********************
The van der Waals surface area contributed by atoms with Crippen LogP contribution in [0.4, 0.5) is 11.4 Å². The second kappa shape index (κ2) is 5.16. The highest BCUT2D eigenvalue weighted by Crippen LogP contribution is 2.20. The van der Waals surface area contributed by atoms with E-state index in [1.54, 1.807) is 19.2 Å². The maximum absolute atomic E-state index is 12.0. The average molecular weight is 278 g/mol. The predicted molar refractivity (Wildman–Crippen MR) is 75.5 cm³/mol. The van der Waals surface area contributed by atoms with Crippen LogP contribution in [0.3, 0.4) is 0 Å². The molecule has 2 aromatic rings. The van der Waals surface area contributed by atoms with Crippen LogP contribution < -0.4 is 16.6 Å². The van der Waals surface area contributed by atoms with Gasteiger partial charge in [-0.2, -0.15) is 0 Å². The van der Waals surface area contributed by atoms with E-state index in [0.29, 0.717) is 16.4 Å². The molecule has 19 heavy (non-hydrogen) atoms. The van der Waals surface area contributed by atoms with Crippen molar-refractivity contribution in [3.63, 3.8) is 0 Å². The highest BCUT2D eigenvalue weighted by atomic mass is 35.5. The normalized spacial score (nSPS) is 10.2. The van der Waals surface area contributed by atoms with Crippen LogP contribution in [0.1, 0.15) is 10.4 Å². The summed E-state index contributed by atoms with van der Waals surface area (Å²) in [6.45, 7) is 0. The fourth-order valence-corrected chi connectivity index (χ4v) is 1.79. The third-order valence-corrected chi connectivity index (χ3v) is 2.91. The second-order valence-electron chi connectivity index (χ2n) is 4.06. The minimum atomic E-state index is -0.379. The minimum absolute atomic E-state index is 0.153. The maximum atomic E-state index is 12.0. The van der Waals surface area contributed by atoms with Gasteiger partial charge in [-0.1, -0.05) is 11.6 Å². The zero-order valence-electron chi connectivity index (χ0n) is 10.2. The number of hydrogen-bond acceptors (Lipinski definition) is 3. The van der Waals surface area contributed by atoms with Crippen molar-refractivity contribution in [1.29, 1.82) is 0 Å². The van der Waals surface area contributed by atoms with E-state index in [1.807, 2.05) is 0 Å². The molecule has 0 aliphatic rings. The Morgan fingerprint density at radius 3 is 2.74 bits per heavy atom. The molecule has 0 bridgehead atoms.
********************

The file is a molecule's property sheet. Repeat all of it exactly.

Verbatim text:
The van der Waals surface area contributed by atoms with Crippen LogP contribution in [0.4, 0.5) is 11.4 Å². The second kappa shape index (κ2) is 5.16. The highest BCUT2D eigenvalue weighted by Crippen LogP contribution is 2.20. The van der Waals surface area contributed by atoms with E-state index in [1.54, 1.807) is 19.2 Å². The maximum absolute atomic E-state index is 12.0. The average molecular weight is 278 g/mol. The predicted molar refractivity (Wildman–Crippen MR) is 75.5 cm³/mol. The van der Waals surface area contributed by atoms with Crippen LogP contribution in [0.3, 0.4) is 0 Å². The molecule has 2 aromatic rings. The van der Waals surface area contributed by atoms with Crippen LogP contribution < -0.4 is 16.6 Å². The van der Waals surface area contributed by atoms with Gasteiger partial charge in [-0.2, -0.15) is 0 Å². The van der Waals surface area contributed by atoms with E-state index in [0.29, 0.717) is 16.4 Å². The molecule has 19 heavy (non-hydrogen) atoms. The van der Waals surface area contributed by atoms with Crippen molar-refractivity contribution in [3.63, 3.8) is 0 Å². The highest BCUT2D eigenvalue weighted by atomic mass is 35.5. The normalized spacial score (nSPS) is 10.2. The van der Waals surface area contributed by atoms with Crippen LogP contribution in [0.1, 0.15) is 10.4 Å². The summed E-state index contributed by atoms with van der Waals surface area (Å²) in [6.45, 7) is 0. The fourth-order valence-corrected chi connectivity index (χ4v) is 1.79. The third-order valence-corrected chi connectivity index (χ3v) is 2.91. The second-order valence-electron chi connectivity index (χ2n) is 4.06. The minimum atomic E-state index is -0.379. The minimum absolute atomic E-state index is 0.153. The maximum atomic E-state index is 12.0. The van der Waals surface area contributed by atoms with Gasteiger partial charge in [-0.1, -0.05) is 11.6 Å². The zero-order valence-electron chi connectivity index (χ0n) is 10.2. The number of hydrogen-bond acceptors (Lipinski definition) is 3. The van der Waals surface area contributed by atoms with Crippen molar-refractivity contribution in [1.29, 1.82) is 0 Å². The van der Waals surface area contributed by atoms with E-state index in [1.807, 2.05) is 0 Å². The molecule has 0 aliphatic rings. The Morgan fingerprint density at radius 3 is 2.74 bits per heavy atom. The molecule has 0 bridgehead atoms.